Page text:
Manager of Home Charged With Manslaughter in Fire That Killed 3
A 40-year-old woman who managed a home for the mentally disabled was arrested Tuesday morning on three counts of involuntary manslaughter stemming from a Feb. 6 fire that killed three residents of the home, officials said.
Nayoma Jeannette Raleigh was charged with suspicion of violating state fire codes for “failing to fulfill her responsibility in the area of maintaining the alarm system” at the Linda Turman Home for disabled adults, according to a declaration in support of the arrest warrant.
Fire investigators have determined that the fire alarm system at the home on Clarendon Street was turned off at the time the fire started, contributing to the deaths of three people and the injuries to five others.
The condition of the alarm “resulted in the clients of the residence not being alerted to the immediate danger during the fire, resulting in the injuries and deaths,” the arrest warrant stated.
Raleigh was arrested at 10 a.m. Tuesday at another Turman home on Dunbar Lane in El Cajon. She is to be arraigned today. If convicted, she could face six years in jail.
Fourteen developmentally disabled residents were living in the single-story, wood-frame house when the fire started.
The bodies of two residents, Patty Anne Melton, 33, and Pietra Corrao, 47, were found in a charred bedroom after the fire.
A third resident, Mark Buis, 33, died several days later of burns suffered in the fire. Buis’ wife, Debbie, 33, was seriously injured and is still hospitalized at UC San Diego Medical Center.
A 19-year-old former resident of the Turman home was arrested in February and charged with arson and three counts of first-degree murder in connection with the blaze. David Allen Giles has pleaded innocent to the charges, and his preliminary hearing is to begin April 15.
Prosecutors charged that Giles may have started the fire with nail polish remover and newspapers, but authorities have yet to determined a motive.
In charging Raleigh with involuntary manslaughter, prosecutors maintain that she was responsible for managing the home and for the welfare of its residents.
“There was some feeling that if people had been alerted, then the results would not have been as catastrophic,” said Linda Miller, a spokeswoman for the San Diego County district attorney’s office. “Turning off the alarm led to the direct and proximate cause of the deaths.”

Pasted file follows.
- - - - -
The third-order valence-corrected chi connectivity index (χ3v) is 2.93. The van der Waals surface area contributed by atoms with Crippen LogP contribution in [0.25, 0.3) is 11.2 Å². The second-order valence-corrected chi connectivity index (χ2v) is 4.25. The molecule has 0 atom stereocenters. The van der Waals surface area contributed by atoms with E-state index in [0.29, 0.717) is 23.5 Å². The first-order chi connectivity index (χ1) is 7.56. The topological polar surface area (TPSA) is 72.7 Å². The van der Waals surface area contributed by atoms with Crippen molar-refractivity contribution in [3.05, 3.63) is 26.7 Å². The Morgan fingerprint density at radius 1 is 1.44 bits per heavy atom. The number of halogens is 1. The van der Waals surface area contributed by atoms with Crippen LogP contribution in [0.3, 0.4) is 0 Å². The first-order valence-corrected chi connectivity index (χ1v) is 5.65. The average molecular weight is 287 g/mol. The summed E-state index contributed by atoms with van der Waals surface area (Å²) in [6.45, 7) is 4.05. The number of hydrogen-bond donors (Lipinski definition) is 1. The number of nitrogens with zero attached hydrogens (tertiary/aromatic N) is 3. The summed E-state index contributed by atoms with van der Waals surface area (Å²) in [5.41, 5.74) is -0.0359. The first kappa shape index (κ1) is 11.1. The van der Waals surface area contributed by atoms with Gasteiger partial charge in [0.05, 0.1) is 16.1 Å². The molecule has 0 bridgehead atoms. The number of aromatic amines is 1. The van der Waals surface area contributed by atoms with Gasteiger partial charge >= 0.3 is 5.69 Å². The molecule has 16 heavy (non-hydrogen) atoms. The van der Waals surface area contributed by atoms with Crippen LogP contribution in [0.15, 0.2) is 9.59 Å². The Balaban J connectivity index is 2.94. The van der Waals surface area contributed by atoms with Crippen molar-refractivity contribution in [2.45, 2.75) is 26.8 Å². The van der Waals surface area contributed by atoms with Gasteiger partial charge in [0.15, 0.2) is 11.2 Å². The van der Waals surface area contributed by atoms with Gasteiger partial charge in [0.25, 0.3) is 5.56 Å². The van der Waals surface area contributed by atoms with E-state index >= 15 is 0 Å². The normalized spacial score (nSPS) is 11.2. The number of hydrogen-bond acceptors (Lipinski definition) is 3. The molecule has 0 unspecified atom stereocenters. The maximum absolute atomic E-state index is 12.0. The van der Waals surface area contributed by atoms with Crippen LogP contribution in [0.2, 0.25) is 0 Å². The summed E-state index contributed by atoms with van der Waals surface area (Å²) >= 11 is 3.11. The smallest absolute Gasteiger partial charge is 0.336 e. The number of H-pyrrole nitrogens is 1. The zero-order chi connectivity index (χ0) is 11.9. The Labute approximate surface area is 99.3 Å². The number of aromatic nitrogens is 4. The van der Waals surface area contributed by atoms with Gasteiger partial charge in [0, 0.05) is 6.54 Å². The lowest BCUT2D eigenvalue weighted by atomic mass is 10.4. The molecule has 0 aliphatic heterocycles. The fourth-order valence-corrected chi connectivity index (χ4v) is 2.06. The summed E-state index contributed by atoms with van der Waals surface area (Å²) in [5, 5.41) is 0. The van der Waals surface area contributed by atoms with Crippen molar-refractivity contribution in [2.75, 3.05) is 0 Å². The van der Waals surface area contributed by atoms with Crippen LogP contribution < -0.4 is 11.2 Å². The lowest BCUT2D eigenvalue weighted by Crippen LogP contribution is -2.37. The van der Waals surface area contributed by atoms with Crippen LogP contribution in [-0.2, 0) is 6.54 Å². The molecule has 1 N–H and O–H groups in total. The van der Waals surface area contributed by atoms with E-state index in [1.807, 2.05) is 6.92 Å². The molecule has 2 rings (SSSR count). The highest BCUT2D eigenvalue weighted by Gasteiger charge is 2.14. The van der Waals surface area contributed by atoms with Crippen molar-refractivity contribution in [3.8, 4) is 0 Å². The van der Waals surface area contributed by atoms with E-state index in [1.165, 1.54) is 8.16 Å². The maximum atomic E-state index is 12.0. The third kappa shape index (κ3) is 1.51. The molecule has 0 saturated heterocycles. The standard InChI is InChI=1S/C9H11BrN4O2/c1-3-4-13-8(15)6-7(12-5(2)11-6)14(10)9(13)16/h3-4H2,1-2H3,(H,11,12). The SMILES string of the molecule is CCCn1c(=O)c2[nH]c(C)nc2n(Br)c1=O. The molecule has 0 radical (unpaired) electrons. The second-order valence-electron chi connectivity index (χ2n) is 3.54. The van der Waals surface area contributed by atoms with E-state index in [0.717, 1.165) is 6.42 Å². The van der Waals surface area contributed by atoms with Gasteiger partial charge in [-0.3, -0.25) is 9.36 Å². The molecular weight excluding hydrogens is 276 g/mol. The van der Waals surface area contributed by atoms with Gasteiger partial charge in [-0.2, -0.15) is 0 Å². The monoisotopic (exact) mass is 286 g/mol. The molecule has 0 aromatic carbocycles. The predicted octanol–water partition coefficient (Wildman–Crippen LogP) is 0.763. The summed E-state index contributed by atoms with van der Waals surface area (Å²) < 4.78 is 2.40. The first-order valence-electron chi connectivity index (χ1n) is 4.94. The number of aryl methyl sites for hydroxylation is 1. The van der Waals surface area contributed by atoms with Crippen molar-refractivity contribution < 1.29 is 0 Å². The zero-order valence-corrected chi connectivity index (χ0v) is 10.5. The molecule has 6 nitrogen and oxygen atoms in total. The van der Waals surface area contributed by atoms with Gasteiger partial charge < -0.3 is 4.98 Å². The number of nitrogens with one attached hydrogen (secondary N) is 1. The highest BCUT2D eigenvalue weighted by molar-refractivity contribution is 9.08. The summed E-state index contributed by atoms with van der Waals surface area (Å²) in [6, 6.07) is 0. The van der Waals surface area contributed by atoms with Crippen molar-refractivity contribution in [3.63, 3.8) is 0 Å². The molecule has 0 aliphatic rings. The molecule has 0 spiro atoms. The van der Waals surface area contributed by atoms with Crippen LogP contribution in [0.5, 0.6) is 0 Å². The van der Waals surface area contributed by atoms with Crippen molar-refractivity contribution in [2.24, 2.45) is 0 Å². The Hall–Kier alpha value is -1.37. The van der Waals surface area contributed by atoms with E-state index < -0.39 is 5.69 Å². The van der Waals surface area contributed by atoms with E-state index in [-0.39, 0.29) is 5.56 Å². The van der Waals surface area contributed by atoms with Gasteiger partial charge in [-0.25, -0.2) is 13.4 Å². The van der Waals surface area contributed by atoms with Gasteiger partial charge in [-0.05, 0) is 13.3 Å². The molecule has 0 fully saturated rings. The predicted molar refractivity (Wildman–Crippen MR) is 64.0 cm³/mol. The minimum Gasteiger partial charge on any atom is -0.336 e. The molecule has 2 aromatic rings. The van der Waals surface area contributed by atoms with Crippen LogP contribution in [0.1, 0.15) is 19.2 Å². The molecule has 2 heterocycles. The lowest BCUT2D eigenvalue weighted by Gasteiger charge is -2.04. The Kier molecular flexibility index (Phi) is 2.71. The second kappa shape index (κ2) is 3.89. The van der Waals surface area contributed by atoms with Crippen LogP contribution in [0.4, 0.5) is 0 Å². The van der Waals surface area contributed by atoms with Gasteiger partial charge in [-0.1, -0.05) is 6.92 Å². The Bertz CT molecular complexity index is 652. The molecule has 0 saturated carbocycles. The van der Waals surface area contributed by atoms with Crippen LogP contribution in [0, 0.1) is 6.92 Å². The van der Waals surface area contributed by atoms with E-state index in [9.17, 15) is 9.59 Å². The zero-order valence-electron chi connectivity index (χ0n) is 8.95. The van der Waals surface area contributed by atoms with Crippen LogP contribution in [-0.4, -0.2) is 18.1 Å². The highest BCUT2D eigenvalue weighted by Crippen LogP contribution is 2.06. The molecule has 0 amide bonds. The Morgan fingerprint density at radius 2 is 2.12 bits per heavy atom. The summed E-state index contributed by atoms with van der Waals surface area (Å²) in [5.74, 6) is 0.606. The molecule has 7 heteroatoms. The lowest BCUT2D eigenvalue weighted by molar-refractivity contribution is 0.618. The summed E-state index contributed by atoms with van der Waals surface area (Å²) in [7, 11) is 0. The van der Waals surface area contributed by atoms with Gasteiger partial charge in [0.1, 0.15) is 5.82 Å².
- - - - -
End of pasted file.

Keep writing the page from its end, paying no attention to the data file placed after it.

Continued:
According to the arrest warrant, Raleigh admitted in initial interviews with investigators that she turned the alarm off about a week before the fire, but she also said she remembered turning it back on. The alarm box was in the kitchen, and fire investigators have determined that the key was kept in the lock, a violation of state fire codes.
“It is apparent from the smoke and fire damage to (the key) that it had been in place at the time of the fire,” the arrest warrant stated.
An independent electrical and safety engineer also has determined that, although there were two blown fuses in the alarm system before the fire, that did not deactivate the system, Miller said. Linda Turman, who operates five other homes for the developmentally and mentally disabled, could not be reached for comment Tuesday.
The district manager for the state Department of Social Services, which must license such homes, said that Turman had been a “good licensee” and the department would not investigate conditions at other Turman homes.
“From our perspective, we hold the licensee responsible for correcting deficiencies, hiring qualified staff and keeping the place up to standards,” said Thomas Hersant, district manager of the department’s community care licensing division. “If a situation such as the the deactivated alarm system arises and is chronic we would blame her (Turman). But this is the first incident of this kind. We have had not problems with her homes in the past.”